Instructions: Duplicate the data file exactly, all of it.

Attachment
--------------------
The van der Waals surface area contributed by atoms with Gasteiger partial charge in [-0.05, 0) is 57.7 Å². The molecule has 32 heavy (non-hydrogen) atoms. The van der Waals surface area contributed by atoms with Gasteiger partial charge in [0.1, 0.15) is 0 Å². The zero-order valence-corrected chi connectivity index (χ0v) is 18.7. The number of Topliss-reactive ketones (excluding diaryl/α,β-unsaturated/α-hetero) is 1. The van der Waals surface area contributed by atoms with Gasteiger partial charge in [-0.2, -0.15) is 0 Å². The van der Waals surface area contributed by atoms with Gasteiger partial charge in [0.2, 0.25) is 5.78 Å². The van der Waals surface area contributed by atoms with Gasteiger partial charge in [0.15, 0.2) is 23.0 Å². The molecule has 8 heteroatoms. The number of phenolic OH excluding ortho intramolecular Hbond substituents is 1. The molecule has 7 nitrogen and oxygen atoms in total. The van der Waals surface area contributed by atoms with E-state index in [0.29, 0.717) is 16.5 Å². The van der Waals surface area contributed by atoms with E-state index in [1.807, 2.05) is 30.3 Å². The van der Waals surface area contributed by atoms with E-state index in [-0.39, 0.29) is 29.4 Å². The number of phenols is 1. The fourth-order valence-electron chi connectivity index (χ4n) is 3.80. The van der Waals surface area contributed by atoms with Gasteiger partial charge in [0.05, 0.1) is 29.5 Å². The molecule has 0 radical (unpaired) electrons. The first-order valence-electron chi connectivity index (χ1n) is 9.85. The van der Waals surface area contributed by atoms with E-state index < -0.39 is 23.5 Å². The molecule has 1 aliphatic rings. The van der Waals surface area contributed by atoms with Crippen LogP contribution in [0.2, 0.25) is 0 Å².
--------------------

The van der Waals surface area contributed by atoms with Gasteiger partial charge in [-0.05, 0) is 57.7 Å². The molecule has 32 heavy (non-hydrogen) atoms. The van der Waals surface area contributed by atoms with Gasteiger partial charge in [0.1, 0.15) is 0 Å². The zero-order valence-corrected chi connectivity index (χ0v) is 18.7. The number of Topliss-reactive ketones (excluding diaryl/α,β-unsaturated/α-hetero) is 1. The van der Waals surface area contributed by atoms with Gasteiger partial charge in [-0.2, -0.15) is 0 Å². The van der Waals surface area contributed by atoms with Gasteiger partial charge in [0.2, 0.25) is 5.78 Å². The van der Waals surface area contributed by atoms with Gasteiger partial charge in [0.15, 0.2) is 23.0 Å². The molecule has 8 heteroatoms. The number of phenolic OH excluding ortho intramolecular Hbond substituents is 1. The molecule has 7 nitrogen and oxygen atoms in total. The van der Waals surface area contributed by atoms with E-state index in [0.29, 0.717) is 16.5 Å². The van der Waals surface area contributed by atoms with E-state index in [1.807, 2.05) is 30.3 Å². The van der Waals surface area contributed by atoms with E-state index in [-0.39, 0.29) is 29.4 Å². The number of phenols is 1. The fourth-order valence-electron chi connectivity index (χ4n) is 3.80. The van der Waals surface area contributed by atoms with Gasteiger partial charge in [0.05, 0.1) is 29.5 Å². The molecule has 0 radical (unpaired) electrons. The first-order valence-electron chi connectivity index (χ1n) is 9.85. The van der Waals surface area contributed by atoms with E-state index < -0.39 is 23.5 Å². The molecule has 1 aliphatic rings. The van der Waals surface area contributed by atoms with Crippen LogP contribution in [0.2, 0.25) is 0 Å².